Home Business Business Card Marketing Is an Art

Business Card Marketing Is an Art

by Dangula Bingula

The business card remains an enduring marketing tool because these little pieces pack a powerful punch, and they don’t cost a fortune either. In the modern age of digital communication, it is easy to overlook the business card and just view it as a tool for the exchange of contact information, but it actually has far more potential than that.

Make your business card your constant companion


You should never leave home without your business card, whether you are going out for work or leisure – you just never know when you might need it. Here are some tips to make it stand out from the crowd all within a space no greater than 3.5 x 2 inches.

Business card marketing success

Explain what you have to offer


You can’t write a book as space is very limited, and most people don’t want that anyway, but your it should tell people what you do. You might be surprised at how many business cards don’t actually make that the first thing to jump out at the reader. If people have to think about what you do or work it out, then they will instantly lose interest – you have one chance to make an impact, so use this wisely.

Hopefully, your company name or title explains what you do; if not, you will need to a few words, and ‘few’ is the operative word here. Less is definitely more. If you are an employee, then usually your job title is sufficient to convey this information, but with your own business, you can just add a tag line or header to get the point across.

For example, if you were running a cake making business, then you could say, “fresh ingredients, free delivery,” and if you were a beautician, then “evening and weekend appointments available” is a particularly appropriate tag line. If it is self-evident, then you can add other information such as, “best local business award winner” or some other accolade or relevant detail

Include food for thought or a call to action


These are the kind of techniques that elevates your card above the level of an entry in an advertising directory. Try and include an inducement or enticement so that people get in touch. Some popular phrases might include “free consultation with this card, worth £50” or “visit our website for current special offers” or perhaps, “free no-obligation site survey and quotation.”

Some people just don’t run that type of business, so you could instead include a quotation or something humorous or even a statistic. The whole idea is that what you add to the card should pique interest and create some level of colour and personality, so even if people don’t get in touch immediately, they will remember you and call when they do need you.

How about, “Cheese – milk’s leap toward immortality,” famously said by Clifton Fadiman and printed on the business card for a raw milk dairy business or, “to improve is to change; to be perfect is to change often” famously said by Winston Churchill and clever use of text for a designer dress boutique

Keep it professional and up-to-date


A poorly presented card with cheap ink effects on a thin, insubstantial card is really not going to create an image of a professional and on point business. Remember, business cards are tactile, so its weight and feel are an opportunity to tell the recipient something about you and your business.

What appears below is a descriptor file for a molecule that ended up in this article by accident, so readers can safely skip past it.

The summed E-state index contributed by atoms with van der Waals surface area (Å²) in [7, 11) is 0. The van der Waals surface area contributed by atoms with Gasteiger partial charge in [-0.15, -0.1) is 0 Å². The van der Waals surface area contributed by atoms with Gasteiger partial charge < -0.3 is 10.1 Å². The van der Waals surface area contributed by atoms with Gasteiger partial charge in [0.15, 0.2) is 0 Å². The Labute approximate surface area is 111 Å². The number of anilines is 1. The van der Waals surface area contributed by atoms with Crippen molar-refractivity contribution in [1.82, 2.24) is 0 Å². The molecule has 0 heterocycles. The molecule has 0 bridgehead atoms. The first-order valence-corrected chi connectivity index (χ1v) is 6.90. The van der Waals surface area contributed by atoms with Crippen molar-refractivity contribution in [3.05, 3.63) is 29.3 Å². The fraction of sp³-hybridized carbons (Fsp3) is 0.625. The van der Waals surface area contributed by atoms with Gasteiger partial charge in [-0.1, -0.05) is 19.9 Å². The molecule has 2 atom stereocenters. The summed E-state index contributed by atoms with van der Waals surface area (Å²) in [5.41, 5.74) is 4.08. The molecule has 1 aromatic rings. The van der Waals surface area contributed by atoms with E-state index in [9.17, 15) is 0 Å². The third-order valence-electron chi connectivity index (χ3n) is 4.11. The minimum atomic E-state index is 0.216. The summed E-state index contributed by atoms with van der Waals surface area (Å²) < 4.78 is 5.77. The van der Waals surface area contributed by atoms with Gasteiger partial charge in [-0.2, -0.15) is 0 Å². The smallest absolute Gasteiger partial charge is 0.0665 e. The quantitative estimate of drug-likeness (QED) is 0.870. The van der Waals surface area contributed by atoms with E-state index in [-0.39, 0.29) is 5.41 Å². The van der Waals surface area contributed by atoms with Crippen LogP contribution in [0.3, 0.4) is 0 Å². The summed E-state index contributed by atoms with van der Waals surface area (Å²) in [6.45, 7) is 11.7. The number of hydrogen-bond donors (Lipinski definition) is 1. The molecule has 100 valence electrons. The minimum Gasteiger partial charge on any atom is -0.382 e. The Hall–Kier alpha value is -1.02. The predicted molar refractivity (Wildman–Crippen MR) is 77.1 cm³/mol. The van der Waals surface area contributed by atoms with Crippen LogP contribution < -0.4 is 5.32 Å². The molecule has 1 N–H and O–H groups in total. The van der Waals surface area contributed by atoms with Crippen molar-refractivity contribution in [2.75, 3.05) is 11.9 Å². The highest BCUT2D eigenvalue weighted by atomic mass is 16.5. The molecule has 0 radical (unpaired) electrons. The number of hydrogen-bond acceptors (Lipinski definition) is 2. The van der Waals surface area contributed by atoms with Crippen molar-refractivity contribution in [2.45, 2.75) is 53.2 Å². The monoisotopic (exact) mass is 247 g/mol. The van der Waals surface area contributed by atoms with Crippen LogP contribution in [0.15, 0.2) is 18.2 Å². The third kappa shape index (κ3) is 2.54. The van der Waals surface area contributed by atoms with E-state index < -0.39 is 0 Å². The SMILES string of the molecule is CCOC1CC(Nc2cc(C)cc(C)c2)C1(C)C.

Nothing feels nicer in the hand than a quality smooth card with an embossed print design – it’s just another way of imprinting an impression on the recipient’s memory. Just avoid flimsy and poor quality. Errors and typos are disasters writ large unless you are running a proofreading business. You could intentionally include an obscure error and then use a tag line that reads, “10% discount off your first job if you can spot the mistake”.

If your details change, then update your card; nothing gives as bad an impression than handing over your card to someone, followed by the advice that they should only contact you on your mobile because your email address details are incorrect. This presents such a poor image and just shouts laziness and lack of professionalism. If you are not sure how to present your logo or what design to use then employ the services of a professional designer – it will pay you back in spades

Distribute strategically and with consideration


A business card is, in reality, a tiny billboard, but you don’t want to shower them around like confetti as this can create the wrong impression and have a detrimental impact on your business. Nothing is guaranteed more to consign your card to the bin no matter how good it is if you walk around handing them out at a conference or convention.

Don’t thrust them at people uninvited; only hand your card to people you are conversing with or if you are asked for one. They can be left strategically in locations where your target audience will see them and might want to pick one up, so if, for instance, you are a painter and decorator, then you might want to leave some in your local paint store for people to pick up. Choose relevant locations for your card.

Don’t waste them. Not only are you throwing money away by putting them in the wrong place but you might actually cause your business some harm if people perceive that you are struggling or just blanket bombing – this will not create the right effect

Maximise content and usability


Use the back of the card as a redundant space for other useful information such as your opening hours, but bear in mind that some people write on the back of business cards so the white space can be valuable. Use a folded card as a mini-brochure as it offers double the space

If you lack inspiration on design, then there are loads of examples of other people’s cards online to get the creative juices flowing. Alternatively, visit https://www.123print.co.uk/business-cards to get started making your design with guidance or choose from awesome templates.